‘Offer stands’ on Perth freight link
THE McGowan Government yesterday confirmed the door was shut on resurrecting the Perth Freight Link project, after the Prime Minister said he still wanted the controversial route built.
Malcolm Turnbull yesterday used his speech at the WA Liberal Party State Conference to recommit $1.2 billion in Commonwealth funding for the project.
The PFL plan included the Roe Highway extension through Beeliar Wetlands and a tunnel beneath Hilton and White Gum Valley.
Mr Turnbull told the party faithful his Government still wanted the congestion-busting scheme built.
“We remain committed to the Perth Freight Link,” he said. “Our offer of $1.2 billion to build it still stands.”
The PM’s comments drew the ire of WA’s Labor Government, which canned the project after last year’s election. “The Federal Liberal Party should know better than to try and hold WA to ransom,” a spokesman for Premier Mark McGowan said.
“Given the shocking deal WA has received from the Federal Government for years, if the money is real they should hand it over to West Australians with no strings attached.
“At the 2017 election we made a very clear commitment to cancel the Perth Freight Link and West Australians emphatically endorsed that policy.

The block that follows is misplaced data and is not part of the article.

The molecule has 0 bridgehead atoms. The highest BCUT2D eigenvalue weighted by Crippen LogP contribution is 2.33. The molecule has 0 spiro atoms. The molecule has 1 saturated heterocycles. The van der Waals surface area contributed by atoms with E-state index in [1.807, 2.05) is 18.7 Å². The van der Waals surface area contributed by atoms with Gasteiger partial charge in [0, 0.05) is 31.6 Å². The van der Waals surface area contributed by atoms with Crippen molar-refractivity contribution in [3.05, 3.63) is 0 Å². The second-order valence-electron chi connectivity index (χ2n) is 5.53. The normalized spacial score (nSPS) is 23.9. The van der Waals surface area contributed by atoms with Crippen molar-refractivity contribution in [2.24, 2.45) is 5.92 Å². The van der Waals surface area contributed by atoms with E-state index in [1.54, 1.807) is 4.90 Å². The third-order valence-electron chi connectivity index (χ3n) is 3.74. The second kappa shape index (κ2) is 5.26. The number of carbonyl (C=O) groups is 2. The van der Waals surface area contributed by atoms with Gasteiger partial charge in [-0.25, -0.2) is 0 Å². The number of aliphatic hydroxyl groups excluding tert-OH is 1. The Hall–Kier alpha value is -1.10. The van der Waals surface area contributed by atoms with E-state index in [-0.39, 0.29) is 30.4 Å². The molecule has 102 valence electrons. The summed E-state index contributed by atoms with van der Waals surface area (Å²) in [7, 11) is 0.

“Perth Freight Link won’t be built. WA has moved on from this debate, we have a comprehensive alternative plan in place and are delivering on our commitments.”
In what appeared to be a re-election pitch, Mr Turnbull also talked up his GST floor solution for WA which will see a 70¢ floor introduced in 2021-22, rising to 75¢.
In 2019-20 there will be an $814 million top-up for WA, and $585 million in 2020-21.
“We will build a new relativity floor of 75¢ into the system and ensure that no State or Territory will ever suffer WA’s fate,” he said.
“The Commonwealth will provide a permanent annual increase to the GST pool, an injection of additional funds which will ensure that every State and Territory will be better off under our proposal. It will mean that WA will receive $4.7 billion in extra funding between now and 2026-27.”
Federal Labor leader Bill Shorten told The Sunday Times Mr Turnbull needed to make the floor law.
“We created a Fair Share fund, and it’s why we want to see the floor set at 70¢ from our first budget, increasing to 75¢,” Mr Shorten said.
“Unlike the Liberals, we want the floor to be law.”
Talking heads: PM Malcolm Turnbull addresses the crowd, and inset, Mike Nahan at the annual Liberal State Conference at Crown, Perth.